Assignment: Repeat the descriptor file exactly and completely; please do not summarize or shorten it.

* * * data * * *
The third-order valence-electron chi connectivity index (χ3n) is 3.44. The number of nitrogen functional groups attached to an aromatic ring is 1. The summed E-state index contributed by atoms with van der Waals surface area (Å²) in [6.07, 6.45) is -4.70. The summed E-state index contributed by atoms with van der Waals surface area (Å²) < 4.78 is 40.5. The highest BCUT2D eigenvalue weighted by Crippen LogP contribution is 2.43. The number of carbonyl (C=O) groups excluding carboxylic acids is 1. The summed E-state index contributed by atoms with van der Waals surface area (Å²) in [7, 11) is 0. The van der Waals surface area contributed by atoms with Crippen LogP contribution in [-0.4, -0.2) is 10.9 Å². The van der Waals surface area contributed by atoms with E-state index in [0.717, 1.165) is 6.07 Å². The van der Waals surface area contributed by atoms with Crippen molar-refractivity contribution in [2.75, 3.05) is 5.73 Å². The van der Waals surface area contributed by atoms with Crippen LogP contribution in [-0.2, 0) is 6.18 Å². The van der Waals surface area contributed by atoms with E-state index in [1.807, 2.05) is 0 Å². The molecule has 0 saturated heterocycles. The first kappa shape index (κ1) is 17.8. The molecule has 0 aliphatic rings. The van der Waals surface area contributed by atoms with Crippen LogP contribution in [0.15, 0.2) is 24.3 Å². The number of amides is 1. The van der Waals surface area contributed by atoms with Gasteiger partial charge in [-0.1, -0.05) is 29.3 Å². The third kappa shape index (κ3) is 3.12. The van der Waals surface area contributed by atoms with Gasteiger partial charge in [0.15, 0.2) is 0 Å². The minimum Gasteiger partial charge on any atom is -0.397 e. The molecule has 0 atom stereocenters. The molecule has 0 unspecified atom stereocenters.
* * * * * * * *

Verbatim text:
The third-order valence-electron chi connectivity index (χ3n) is 3.44. The number of nitrogen functional groups attached to an aromatic ring is 1. The summed E-state index contributed by atoms with van der Waals surface area (Å²) in [6.07, 6.45) is -4.70. The summed E-state index contributed by atoms with van der Waals surface area (Å²) < 4.78 is 40.5. The highest BCUT2D eigenvalue weighted by Crippen LogP contribution is 2.43. The number of carbonyl (C=O) groups excluding carboxylic acids is 1. The summed E-state index contributed by atoms with van der Waals surface area (Å²) in [7, 11) is 0. The van der Waals surface area contributed by atoms with Crippen LogP contribution in [-0.4, -0.2) is 10.9 Å². The van der Waals surface area contributed by atoms with E-state index in [0.717, 1.165) is 6.07 Å². The van der Waals surface area contributed by atoms with Crippen molar-refractivity contribution in [2.75, 3.05) is 5.73 Å². The van der Waals surface area contributed by atoms with Crippen LogP contribution in [-0.2, 0) is 6.18 Å². The van der Waals surface area contributed by atoms with E-state index in [1.807, 2.05) is 0 Å². The molecule has 0 saturated heterocycles. The first kappa shape index (κ1) is 17.8. The molecule has 0 aliphatic rings. The van der Waals surface area contributed by atoms with Crippen LogP contribution in [0.15, 0.2) is 24.3 Å². The number of amides is 1. The van der Waals surface area contributed by atoms with Gasteiger partial charge in [-0.1, -0.05) is 29.3 Å². The third kappa shape index (κ3) is 3.12. The van der Waals surface area contributed by atoms with Gasteiger partial charge in [0.15, 0.2) is 0 Å². The minimum Gasteiger partial charge on any atom is -0.397 e. The molecule has 0 atom stereocenters. The molecule has 0 unspecified atom stereocenters.